feel like they’re exhausted, and nobody’s getting them off the

treadmill.

One teacher I know, with 30 years experience in education, refers

to this as an abused generation. We give them too much homework and

pile too many activities on top of it."

Doherty is also pleased at the level of response shown by coaches

and other directors of outside activities. "Professionals and

coaches have been doing some soul searching," he says. "We’ve

established a group, the Family Life First organization. We just gave

our first seal of approval to a youth football program in Wayzata,

Minnesota. They looked at their program and their family needs and

made a voluntary decision to cut their practice time in half. Now

we have other community programs coming to us and saying they’d like

to get the family seal of approval."

Ultimately, Doherty emphasizes, it’s up to each family and community

to decide what’s best. "In some communities where there has been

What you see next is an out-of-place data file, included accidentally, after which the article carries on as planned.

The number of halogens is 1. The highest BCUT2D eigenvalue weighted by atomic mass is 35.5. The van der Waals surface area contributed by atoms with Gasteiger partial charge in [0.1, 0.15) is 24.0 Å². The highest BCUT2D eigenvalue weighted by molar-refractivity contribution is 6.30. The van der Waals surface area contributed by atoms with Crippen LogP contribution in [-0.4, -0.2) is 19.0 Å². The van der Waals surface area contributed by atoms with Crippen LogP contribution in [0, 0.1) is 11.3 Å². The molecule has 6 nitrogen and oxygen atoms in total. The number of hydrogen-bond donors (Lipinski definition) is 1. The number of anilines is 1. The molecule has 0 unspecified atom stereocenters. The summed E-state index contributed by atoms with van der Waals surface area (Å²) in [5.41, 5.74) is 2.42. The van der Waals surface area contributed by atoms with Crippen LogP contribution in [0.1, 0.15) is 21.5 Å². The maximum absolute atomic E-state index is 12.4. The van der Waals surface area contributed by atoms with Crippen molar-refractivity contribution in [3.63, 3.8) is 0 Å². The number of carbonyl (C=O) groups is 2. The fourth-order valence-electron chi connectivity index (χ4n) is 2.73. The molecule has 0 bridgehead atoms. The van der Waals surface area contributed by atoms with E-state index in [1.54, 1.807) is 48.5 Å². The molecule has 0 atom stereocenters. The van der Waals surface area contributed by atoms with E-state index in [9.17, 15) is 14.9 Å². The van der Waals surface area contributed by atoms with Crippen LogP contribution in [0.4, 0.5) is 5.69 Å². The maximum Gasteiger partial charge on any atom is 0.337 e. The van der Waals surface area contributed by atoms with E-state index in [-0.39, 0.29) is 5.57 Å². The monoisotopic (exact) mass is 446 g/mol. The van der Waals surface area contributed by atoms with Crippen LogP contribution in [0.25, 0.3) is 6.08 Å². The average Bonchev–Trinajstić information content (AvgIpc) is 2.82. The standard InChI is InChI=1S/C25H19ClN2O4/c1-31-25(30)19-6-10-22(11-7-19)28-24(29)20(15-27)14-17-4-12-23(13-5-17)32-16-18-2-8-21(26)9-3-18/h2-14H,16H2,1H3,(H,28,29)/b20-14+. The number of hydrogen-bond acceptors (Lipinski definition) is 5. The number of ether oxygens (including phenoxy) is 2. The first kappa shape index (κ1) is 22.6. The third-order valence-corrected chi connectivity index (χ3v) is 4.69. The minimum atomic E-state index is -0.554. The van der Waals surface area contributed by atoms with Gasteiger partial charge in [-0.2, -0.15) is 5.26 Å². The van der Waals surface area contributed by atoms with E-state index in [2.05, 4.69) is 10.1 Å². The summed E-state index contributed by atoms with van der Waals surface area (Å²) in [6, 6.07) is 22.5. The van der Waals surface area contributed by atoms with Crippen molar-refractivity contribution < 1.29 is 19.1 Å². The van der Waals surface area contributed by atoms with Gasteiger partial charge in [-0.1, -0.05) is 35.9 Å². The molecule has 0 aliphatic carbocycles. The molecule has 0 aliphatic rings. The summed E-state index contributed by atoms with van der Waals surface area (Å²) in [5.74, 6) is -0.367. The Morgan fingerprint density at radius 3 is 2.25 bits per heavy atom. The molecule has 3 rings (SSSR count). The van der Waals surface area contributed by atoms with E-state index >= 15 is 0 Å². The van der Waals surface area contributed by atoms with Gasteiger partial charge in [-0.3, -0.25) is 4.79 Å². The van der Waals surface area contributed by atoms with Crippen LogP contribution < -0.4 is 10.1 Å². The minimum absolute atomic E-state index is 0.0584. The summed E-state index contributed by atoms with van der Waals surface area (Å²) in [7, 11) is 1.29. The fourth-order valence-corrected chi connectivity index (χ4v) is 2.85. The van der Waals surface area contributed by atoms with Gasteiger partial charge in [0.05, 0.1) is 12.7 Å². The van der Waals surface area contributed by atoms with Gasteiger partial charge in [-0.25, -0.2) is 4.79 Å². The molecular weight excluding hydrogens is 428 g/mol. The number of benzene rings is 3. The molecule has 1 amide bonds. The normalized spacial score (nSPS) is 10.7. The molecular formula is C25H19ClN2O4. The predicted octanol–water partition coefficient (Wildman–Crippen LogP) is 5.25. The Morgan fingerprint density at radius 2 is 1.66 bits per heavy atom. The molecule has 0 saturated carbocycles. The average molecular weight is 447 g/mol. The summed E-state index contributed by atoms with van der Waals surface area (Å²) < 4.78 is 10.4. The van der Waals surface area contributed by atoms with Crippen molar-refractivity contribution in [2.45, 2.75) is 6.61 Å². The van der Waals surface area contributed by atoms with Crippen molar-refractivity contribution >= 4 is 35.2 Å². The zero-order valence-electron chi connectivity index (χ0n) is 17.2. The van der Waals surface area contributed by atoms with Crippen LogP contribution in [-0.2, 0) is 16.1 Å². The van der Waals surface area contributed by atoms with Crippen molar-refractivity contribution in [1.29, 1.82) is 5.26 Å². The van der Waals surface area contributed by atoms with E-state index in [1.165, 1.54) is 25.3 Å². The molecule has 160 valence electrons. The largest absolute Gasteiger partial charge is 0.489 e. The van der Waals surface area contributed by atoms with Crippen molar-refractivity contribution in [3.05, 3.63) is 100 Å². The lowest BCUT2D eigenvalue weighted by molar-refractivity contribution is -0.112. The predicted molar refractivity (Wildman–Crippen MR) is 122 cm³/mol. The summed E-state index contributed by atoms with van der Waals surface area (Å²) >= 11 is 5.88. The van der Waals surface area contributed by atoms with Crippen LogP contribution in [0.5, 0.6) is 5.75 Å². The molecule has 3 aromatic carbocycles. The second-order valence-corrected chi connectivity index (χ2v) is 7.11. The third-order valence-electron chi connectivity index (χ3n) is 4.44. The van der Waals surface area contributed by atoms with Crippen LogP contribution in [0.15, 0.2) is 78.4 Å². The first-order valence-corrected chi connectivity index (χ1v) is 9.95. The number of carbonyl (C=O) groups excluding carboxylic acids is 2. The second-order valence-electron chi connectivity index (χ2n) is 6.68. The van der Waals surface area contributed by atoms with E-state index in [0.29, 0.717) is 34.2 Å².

widespread discussion of this issue, some basketball leagues have

set four or five levels of intensity. Instead of how skilled you are,

it’s how involved you want to be. Parents are no longer whispering

when they decide not to have their kid on the traveling team. Now

they’re saying it out loud."

— David McDonough

William J. Doherty, Common Ground, Dittmar

Gymnasium,

Chapin School, 609-924-2449. Common Ground is a program of the Parent

Association of Princeton Area Independent Schools. Free. Thursday,

February 8, 7:30 p.m.